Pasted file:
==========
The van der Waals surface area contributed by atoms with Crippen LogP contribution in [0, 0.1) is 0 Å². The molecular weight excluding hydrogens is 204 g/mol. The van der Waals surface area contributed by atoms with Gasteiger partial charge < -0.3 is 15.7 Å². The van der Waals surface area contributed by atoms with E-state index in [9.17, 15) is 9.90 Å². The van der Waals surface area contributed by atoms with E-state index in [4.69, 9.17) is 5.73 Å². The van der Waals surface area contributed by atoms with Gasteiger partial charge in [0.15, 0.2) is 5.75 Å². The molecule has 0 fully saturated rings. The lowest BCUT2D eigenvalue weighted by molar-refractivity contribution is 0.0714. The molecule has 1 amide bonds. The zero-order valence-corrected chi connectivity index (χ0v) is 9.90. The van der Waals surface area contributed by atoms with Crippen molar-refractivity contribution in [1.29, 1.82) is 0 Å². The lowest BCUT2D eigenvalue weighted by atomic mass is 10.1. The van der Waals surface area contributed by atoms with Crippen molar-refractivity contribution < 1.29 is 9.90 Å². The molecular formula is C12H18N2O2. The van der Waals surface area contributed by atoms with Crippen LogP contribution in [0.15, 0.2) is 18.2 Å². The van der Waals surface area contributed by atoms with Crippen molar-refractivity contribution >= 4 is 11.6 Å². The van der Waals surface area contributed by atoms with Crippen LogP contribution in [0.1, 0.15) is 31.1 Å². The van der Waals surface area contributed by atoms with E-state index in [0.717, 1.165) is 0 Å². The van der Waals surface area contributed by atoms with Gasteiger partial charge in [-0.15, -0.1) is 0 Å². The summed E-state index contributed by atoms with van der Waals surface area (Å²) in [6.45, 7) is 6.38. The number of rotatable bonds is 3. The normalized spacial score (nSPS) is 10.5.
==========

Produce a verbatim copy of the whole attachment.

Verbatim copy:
The van der Waals surface area contributed by atoms with Crippen LogP contribution in [0, 0.1) is 0 Å². The molecular weight excluding hydrogens is 204 g/mol. The van der Waals surface area contributed by atoms with Gasteiger partial charge < -0.3 is 15.7 Å². The van der Waals surface area contributed by atoms with E-state index in [9.17, 15) is 9.90 Å². The van der Waals surface area contributed by atoms with E-state index in [4.69, 9.17) is 5.73 Å². The van der Waals surface area contributed by atoms with Gasteiger partial charge in [0.15, 0.2) is 5.75 Å². The molecule has 0 fully saturated rings. The lowest BCUT2D eigenvalue weighted by molar-refractivity contribution is 0.0714. The molecule has 1 amide bonds. The zero-order valence-corrected chi connectivity index (χ0v) is 9.90. The van der Waals surface area contributed by atoms with Crippen molar-refractivity contribution in [1.29, 1.82) is 0 Å². The lowest BCUT2D eigenvalue weighted by atomic mass is 10.1. The van der Waals surface area contributed by atoms with Crippen molar-refractivity contribution < 1.29 is 9.90 Å². The molecular formula is C12H18N2O2. The van der Waals surface area contributed by atoms with Crippen LogP contribution in [0.15, 0.2) is 18.2 Å². The van der Waals surface area contributed by atoms with Crippen molar-refractivity contribution >= 4 is 11.6 Å². The van der Waals surface area contributed by atoms with Crippen LogP contribution in [0.1, 0.15) is 31.1 Å². The van der Waals surface area contributed by atoms with E-state index in [0.717, 1.165) is 0 Å². The van der Waals surface area contributed by atoms with Gasteiger partial charge in [-0.15, -0.1) is 0 Å². The summed E-state index contributed by atoms with van der Waals surface area (Å²) in [6.45, 7) is 6.38. The number of rotatable bonds is 3. The normalized spacial score (nSPS) is 10.5.